Second to school leaders’ question of ‘what works’ is ‘how much bang can I get for my buck?’ Half of all senior leaders might use the Toolkit, but we do not know what proportion use it intelligently – for example, to select a proven approach or programme to help improve the chances of successfully addressing a specific learning need for a particular group of pupils. Sometimes, the imperative to show impact predominates, and school leaders ask these questions in the opposite order. Reacting to, for example, a poor set of SATs results or an unfavourable Ofsted grading distorts the type of engagement with, and application of, research evidence that the EEF encourages, and so increases the likelihood of poor decision-making.
Superficial engagement with the Toolkit is also a risk in cases where schools abandon particular approaches. For instance, school leaders regularly tell me of counterparts in nearby schools who ‘got rid of all their teaching assistants’ after viewing the Toolkit’s impact summary on TAs as ‘high cost, low impact’. Cutting TAs is at variance to guidance based on empirical research that says schools should instead be making better deployment decisions about TAs – not getting rid of them (Webster et al., 2016).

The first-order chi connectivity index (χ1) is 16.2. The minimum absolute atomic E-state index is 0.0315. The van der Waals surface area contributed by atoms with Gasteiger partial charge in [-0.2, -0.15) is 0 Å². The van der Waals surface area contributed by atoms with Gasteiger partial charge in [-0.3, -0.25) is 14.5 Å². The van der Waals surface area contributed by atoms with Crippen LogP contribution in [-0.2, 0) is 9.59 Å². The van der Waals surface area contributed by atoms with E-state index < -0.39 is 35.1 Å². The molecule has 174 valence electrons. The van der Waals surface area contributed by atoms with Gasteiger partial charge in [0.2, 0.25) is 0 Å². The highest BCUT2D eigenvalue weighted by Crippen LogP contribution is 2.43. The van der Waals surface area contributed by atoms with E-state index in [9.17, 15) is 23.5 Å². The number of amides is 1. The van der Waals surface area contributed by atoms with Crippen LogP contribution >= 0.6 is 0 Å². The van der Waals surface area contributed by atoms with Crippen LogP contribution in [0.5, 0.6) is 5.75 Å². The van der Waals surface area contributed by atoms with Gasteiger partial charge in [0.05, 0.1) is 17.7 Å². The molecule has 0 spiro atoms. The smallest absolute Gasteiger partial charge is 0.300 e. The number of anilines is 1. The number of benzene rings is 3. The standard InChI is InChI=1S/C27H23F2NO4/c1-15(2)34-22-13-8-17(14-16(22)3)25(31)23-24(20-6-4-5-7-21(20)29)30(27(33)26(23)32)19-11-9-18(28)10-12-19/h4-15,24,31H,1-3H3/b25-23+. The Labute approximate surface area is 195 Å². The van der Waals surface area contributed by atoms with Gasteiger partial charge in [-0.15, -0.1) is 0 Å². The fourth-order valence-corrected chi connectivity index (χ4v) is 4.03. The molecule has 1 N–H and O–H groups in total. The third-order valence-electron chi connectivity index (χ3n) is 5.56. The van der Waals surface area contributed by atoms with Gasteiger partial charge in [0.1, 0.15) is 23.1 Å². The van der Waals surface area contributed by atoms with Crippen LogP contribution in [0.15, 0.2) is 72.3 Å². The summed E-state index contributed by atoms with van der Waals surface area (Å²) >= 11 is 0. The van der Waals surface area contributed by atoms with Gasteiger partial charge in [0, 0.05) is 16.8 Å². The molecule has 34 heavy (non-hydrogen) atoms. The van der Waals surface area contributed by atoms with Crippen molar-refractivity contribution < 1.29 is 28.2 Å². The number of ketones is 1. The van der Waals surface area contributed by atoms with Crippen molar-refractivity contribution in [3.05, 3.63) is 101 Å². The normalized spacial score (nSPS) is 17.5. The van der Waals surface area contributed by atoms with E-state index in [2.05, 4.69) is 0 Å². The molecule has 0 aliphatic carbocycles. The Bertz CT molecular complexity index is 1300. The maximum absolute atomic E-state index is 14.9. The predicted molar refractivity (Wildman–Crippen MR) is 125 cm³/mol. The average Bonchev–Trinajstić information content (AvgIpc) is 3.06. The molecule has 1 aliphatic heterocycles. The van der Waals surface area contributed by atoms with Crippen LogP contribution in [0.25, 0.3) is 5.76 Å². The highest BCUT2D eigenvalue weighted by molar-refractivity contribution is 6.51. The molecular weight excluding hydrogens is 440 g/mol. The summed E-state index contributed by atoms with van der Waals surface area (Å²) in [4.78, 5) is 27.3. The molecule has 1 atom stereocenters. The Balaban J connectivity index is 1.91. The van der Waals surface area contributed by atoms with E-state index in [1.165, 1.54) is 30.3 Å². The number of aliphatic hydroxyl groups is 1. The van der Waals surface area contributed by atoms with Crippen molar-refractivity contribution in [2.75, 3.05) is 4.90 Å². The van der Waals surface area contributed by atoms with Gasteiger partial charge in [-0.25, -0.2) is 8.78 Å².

To be fair to the EEF, it is aware of these risks (EEF, 2017). Furthermore, it is not just the EEF Toolkit that might prompt this sort of behaviour among school leaders; the presentational style of John Hattie’s Visible Learning (2008) can provoke similar thinking. This is not a fault of the Toolkit or any other such resources. The risk lies in a combination of a lack of curiosity in the minds of school leaders, a failure to relate evidence to their own context, and the accountability and financial pressures that constrict the time and space for this thinking.
But there is a further possible unintended consequence of atomising educational approaches and innovations, and pitching them against one another in terms of impact. School leaders can lose sight of how two or more interventions interact with one another, and how one can amplify or moderate the effect of others. For example, take two of the Toolkit’s most popular strands: metacognition and self-regulation (low cost, high impact) and teaching assistants (high cost, low impact). We know that poor deployment of TAs can foster dependence and impede the development of pupils’ independence skills; yet, trained and deployed more thoughtfully, TAs have the potential to support efforts to improve pupils’ metacognitive traits and ability to manage their own learning (Webster et al., 2016).